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Inventors Waterwheel
By Mary Bellis

The waterwheel is an ancient device that uses flowing or falling water to create power by means of a set of paddles mounted around a wheel. The force of the water moved the paddles, and the consequent rotation of the wheel is transmitted to machinery via the shaft of the wheel. The first reference to its use dates back to about 4000 B.C., where, in a poem by an early Greek writer, Antipater, it tells about the freedom from the toil of young women who operated small handmills to grind corn. They were used for crop irrigation, grinding grains, supply drinking water to villages and later to drive sawmills, pumps, forge bellows, tilt-hammers, trip hammers, and to power textile mills. They were probably the first method of creating mechanical energy that replaced humans and animals.

There are three main kinds of waterwheels. One kind is the horizontal waterwheel, in which water flows from an aqueduct and the forward action of the water turns the wheel. Another kind of waterwheel is the overshot vertical waterwheel, in which water floes from an aqueduct and the gravity of the water turns the wheel. The last kind is the undershot vertical waterwheel, a large vertical waterwheel placed in a stream is turned by the river's motion.

The first waterwheels can be described as a grindstone mounted atop a vertical shaft whose vaned or paddled lower end dipped into a swift stream, the wheel was horizontal. As early as the first century, the horizontal waterwheel, which is terribly inefficient in transferring the power of the current to the milling mechanism, was being replaced by waterwheels of the vertical design.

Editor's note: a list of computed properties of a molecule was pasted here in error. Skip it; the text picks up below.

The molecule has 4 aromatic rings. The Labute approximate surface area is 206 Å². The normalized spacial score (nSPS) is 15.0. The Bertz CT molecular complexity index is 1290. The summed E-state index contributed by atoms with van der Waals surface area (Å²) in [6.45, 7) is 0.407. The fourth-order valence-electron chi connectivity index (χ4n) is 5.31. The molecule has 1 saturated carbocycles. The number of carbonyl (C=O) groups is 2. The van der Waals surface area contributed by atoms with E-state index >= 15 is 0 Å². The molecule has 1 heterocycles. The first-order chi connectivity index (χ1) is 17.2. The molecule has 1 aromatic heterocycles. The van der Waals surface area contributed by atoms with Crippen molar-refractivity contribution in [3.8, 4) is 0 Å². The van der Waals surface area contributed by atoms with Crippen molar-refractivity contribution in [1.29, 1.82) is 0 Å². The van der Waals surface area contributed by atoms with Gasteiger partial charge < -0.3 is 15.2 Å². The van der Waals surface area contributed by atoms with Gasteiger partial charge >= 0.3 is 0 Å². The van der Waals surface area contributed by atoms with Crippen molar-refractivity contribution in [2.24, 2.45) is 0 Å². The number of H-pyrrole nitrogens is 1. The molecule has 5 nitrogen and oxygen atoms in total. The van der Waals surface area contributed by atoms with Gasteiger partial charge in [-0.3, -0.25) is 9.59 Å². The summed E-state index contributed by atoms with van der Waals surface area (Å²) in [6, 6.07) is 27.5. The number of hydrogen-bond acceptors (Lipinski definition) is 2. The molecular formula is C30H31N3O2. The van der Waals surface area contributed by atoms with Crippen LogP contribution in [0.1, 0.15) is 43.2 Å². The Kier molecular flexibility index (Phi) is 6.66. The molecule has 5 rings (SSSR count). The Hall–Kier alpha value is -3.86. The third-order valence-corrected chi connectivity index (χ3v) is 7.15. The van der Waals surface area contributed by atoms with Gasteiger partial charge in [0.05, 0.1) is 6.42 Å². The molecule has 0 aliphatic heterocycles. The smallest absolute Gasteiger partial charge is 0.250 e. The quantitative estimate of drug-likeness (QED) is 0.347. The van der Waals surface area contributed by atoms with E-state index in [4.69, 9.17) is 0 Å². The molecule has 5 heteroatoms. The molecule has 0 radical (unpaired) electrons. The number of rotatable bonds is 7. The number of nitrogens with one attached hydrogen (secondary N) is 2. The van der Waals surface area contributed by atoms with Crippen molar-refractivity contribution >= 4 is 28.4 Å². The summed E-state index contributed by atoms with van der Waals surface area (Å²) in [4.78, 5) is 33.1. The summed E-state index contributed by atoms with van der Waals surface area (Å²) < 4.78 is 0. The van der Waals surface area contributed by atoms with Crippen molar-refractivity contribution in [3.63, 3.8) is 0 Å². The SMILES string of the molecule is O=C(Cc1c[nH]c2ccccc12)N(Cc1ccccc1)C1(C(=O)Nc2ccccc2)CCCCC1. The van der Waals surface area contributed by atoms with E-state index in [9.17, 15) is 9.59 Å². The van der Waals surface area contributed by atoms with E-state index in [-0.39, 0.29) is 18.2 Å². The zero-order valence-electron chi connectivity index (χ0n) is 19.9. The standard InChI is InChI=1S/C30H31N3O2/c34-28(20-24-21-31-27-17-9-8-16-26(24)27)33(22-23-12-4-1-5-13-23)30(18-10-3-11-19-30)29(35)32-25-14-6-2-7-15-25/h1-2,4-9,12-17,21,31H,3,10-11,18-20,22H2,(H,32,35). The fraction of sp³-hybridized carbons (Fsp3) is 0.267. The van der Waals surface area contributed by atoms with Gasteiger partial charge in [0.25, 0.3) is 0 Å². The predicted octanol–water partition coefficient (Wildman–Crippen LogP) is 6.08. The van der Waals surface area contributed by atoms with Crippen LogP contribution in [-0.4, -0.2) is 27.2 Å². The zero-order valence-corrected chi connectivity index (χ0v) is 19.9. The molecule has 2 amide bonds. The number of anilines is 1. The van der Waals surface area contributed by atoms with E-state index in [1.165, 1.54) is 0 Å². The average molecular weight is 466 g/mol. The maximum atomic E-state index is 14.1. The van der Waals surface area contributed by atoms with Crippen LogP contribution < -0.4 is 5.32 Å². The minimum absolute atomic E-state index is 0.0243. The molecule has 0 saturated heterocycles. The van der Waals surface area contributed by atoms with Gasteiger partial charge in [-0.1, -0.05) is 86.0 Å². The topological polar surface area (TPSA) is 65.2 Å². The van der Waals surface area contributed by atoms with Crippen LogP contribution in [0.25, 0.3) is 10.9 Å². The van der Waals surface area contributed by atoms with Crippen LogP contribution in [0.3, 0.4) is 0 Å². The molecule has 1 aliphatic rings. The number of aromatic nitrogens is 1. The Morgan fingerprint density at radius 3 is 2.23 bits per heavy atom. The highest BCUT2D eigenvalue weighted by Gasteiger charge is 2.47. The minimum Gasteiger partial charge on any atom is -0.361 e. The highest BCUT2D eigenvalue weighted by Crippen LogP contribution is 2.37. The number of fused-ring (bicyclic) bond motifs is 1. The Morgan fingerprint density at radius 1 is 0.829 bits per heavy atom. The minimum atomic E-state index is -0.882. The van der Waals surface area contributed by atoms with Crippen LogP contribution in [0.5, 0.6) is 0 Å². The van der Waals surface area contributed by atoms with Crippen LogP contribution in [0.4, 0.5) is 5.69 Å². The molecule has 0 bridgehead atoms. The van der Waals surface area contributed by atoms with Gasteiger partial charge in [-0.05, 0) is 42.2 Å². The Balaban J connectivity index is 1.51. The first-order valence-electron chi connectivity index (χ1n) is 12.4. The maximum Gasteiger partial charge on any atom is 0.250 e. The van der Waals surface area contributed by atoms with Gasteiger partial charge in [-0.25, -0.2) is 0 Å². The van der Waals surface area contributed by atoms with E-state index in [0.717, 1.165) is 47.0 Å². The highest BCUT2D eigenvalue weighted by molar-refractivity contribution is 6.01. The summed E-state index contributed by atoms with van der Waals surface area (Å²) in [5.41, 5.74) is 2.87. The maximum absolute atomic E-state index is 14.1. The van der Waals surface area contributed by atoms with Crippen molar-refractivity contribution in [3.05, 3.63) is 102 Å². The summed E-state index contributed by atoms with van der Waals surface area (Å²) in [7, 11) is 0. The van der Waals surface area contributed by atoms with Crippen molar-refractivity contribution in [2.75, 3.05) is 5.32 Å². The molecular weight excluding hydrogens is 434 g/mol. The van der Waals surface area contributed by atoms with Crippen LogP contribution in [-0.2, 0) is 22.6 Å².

Waterwheels were most often used to power different types of mills. A waterwheel and mill combination is called a watermill. An early horizontal-wheeled watermill used for grinding grain in Greece was the called Norse Mill. In Syria, the watermills were called "noriahs". They were used for running mills to process cotton into cloth.

A modern invention based on the same principles as the waterwheel is called the hydraulic turbine. The  turbine is a rotary engine that uses the flow of fluid (either gas or liquid) to turn a shaft that drives machinery. Hydraulic turbines are used in hydroelectric power stations. Flowing or falling water strikes a series of blades or buckets attached around a shaft. The shaft then rotates and the motion drives the rotor of an electric generator.


On May 17, 1839, Lorenzo Adkins patented a waterwheel (#1,154).

Waterwheels and Mills
A history of waterwheels, includes diagrams of how waterwheels work.

Of the three distinct types of water mills, the simplest and probably the earliest was a vertical wheel with paddles on which the force of the stream acted. Next was the horizontal wheel used for driving a millstone through a vertical shaft attached directly to the wheel. Third was the geared mill driven by a vertical waterwheel with a horizontal shaft.

Conventional Water Wheels

Related Information
Water Turbines and the Beginnings of Hydroelectricity

Alternative Energy

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illustration National Army Corp source

From Mary Bellis,
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